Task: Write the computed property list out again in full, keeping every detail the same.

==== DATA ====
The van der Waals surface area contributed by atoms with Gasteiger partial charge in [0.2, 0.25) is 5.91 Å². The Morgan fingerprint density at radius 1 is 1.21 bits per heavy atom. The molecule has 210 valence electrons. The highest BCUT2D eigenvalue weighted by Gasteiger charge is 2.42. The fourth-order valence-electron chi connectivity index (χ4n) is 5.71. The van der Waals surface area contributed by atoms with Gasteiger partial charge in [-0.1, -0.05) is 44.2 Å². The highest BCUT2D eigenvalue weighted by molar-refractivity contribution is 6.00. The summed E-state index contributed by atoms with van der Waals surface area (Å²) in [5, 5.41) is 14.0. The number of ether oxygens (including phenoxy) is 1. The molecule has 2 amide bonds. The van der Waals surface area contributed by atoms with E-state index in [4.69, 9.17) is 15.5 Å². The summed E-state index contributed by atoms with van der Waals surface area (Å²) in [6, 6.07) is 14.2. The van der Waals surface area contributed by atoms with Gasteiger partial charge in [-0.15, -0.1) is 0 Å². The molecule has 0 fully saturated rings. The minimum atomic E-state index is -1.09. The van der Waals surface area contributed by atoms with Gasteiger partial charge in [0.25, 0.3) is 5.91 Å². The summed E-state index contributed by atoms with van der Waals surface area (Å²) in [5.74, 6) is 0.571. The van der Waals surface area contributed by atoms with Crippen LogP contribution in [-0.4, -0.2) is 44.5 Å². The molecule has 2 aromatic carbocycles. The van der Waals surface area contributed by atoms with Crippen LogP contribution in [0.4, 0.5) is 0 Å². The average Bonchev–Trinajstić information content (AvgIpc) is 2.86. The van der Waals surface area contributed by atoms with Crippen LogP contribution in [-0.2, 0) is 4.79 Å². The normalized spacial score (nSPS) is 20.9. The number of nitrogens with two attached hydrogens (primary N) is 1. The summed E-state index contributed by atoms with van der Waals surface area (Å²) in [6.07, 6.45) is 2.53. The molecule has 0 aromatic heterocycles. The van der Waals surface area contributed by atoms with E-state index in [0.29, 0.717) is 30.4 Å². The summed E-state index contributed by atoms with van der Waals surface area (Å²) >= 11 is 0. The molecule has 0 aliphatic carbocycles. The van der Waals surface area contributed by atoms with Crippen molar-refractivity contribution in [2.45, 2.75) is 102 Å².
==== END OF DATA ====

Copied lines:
The van der Waals surface area contributed by atoms with Gasteiger partial charge in [0.2, 0.25) is 5.91 Å². The Morgan fingerprint density at radius 1 is 1.21 bits per heavy atom. The molecule has 210 valence electrons. The highest BCUT2D eigenvalue weighted by Gasteiger charge is 2.42. The fourth-order valence-electron chi connectivity index (χ4n) is 5.71. The van der Waals surface area contributed by atoms with Gasteiger partial charge in [-0.1, -0.05) is 44.2 Å². The highest BCUT2D eigenvalue weighted by molar-refractivity contribution is 6.00. The summed E-state index contributed by atoms with van der Waals surface area (Å²) in [5, 5.41) is 14.0. The number of ether oxygens (including phenoxy) is 1. The molecule has 2 amide bonds. The van der Waals surface area contributed by atoms with E-state index in [4.69, 9.17) is 15.5 Å². The summed E-state index contributed by atoms with van der Waals surface area (Å²) in [6, 6.07) is 14.2. The van der Waals surface area contributed by atoms with Gasteiger partial charge in [-0.15, -0.1) is 0 Å². The molecule has 0 fully saturated rings. The minimum atomic E-state index is -1.09. The van der Waals surface area contributed by atoms with Gasteiger partial charge in [0.25, 0.3) is 5.91 Å². The summed E-state index contributed by atoms with van der Waals surface area (Å²) in [5.74, 6) is 0.571. The van der Waals surface area contributed by atoms with Crippen LogP contribution in [-0.4, -0.2) is 44.5 Å². The molecule has 2 aromatic carbocycles. The van der Waals surface area contributed by atoms with Crippen LogP contribution in [0.4, 0.5) is 0 Å². The average Bonchev–Trinajstić information content (AvgIpc) is 2.86. The van der Waals surface area contributed by atoms with Crippen LogP contribution in [-0.2, 0) is 4.79 Å². The normalized spacial score (nSPS) is 20.9. The number of nitrogens with two attached hydrogens (primary N) is 1. The summed E-state index contributed by atoms with van der Waals surface area (Å²) in [6.07, 6.45) is 2.53. The molecule has 0 aromatic heterocycles. The van der Waals surface area contributed by atoms with E-state index in [0.29, 0.717) is 30.4 Å². The summed E-state index contributed by atoms with van der Waals surface area (Å²) >= 11 is 0. The molecule has 0 aliphatic carbocycles. The van der Waals surface area contributed by atoms with Crippen molar-refractivity contribution in [2.45, 2.75) is 102 Å².